Damages no longer need to be proved


In an unfair competition case (Decision 1217/2004, December 23 2004), the Spanish Supreme Court has extended the in re ipsa doctrine of damages to intellectual property by holding that the mere declaration of infringement automatically entitles IP rights holders to compensation for damages without having to prove the existence of actual damage. The decision seems to put an end to the Supreme Court's ambivalence as to the need to prove damages in IP infringement. The court had previously defended both the in re ipsa doctrine and the need to prove the existence of actual damage.

Here, the Supreme Court stated that an infringement that did not enrich the infringer or damage the claimant seeking to stop the illicit activity would be a rare one, as economic interests are always inherent to commercial activities. The Supreme Court also recognized the possibility of granting moral damages in some cases of trademark infringement.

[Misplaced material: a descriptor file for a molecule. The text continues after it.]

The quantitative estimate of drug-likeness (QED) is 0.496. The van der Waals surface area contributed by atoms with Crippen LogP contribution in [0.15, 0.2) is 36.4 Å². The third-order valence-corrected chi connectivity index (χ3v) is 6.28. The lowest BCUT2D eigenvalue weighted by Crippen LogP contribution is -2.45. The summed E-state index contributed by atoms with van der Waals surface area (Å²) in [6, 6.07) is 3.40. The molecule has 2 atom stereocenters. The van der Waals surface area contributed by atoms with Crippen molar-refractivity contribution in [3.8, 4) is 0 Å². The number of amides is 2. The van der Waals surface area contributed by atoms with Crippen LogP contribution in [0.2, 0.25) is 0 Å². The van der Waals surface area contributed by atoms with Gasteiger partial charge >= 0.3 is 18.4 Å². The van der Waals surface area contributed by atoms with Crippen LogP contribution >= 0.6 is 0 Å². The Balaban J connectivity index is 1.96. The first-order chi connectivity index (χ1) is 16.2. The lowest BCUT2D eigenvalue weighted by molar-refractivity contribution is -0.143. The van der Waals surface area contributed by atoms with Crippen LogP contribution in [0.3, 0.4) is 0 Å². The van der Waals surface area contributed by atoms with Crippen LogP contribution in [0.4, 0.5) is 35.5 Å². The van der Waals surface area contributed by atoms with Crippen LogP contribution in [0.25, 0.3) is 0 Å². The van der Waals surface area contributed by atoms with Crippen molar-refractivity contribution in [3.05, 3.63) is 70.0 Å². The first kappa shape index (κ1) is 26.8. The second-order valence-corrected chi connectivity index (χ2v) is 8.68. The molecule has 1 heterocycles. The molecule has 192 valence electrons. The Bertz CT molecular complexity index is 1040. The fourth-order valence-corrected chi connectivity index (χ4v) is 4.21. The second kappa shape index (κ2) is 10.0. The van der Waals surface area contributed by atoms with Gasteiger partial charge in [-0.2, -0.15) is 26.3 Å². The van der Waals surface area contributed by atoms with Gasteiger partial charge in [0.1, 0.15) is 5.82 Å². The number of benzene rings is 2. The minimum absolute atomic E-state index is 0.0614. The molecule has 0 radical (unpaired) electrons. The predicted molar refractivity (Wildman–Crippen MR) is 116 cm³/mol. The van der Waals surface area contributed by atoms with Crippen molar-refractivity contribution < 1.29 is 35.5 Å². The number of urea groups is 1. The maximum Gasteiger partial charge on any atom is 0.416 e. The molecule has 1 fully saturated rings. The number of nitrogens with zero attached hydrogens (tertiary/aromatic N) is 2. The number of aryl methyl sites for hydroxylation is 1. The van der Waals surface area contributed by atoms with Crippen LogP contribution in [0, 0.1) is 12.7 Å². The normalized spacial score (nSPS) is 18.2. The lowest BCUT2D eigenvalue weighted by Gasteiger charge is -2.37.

Another important and recent development in Spanish IP law is the implementation of the amendments to the Spanish Penal Code, which form Law 15 of November 25 2003. The amendments establish some important changes that reinforce the scope of protection available to trademark holders.

One of those changes refers to parallel imports. Up until October 1 2004, genuine products imported into Spain from outside the European Economic Area were considered a civil infringement - although some courts had ruled that because the marks used on parallel imports were genuine, there was no likelihood of confusion and, therefore, no infringement. The penal reform has made parallel imports a criminal offence, irrespective of the genuine character of the mark.

The law has also removed the need for an IP rights holder to file a complaint with the police or public prosecutor for these authorities to take action against alleged infringers. Both the police and prosecutors may now act ex officio against suspected IP crimes.

Pedro Merino, Grau Baylos & Angulo, Madrid

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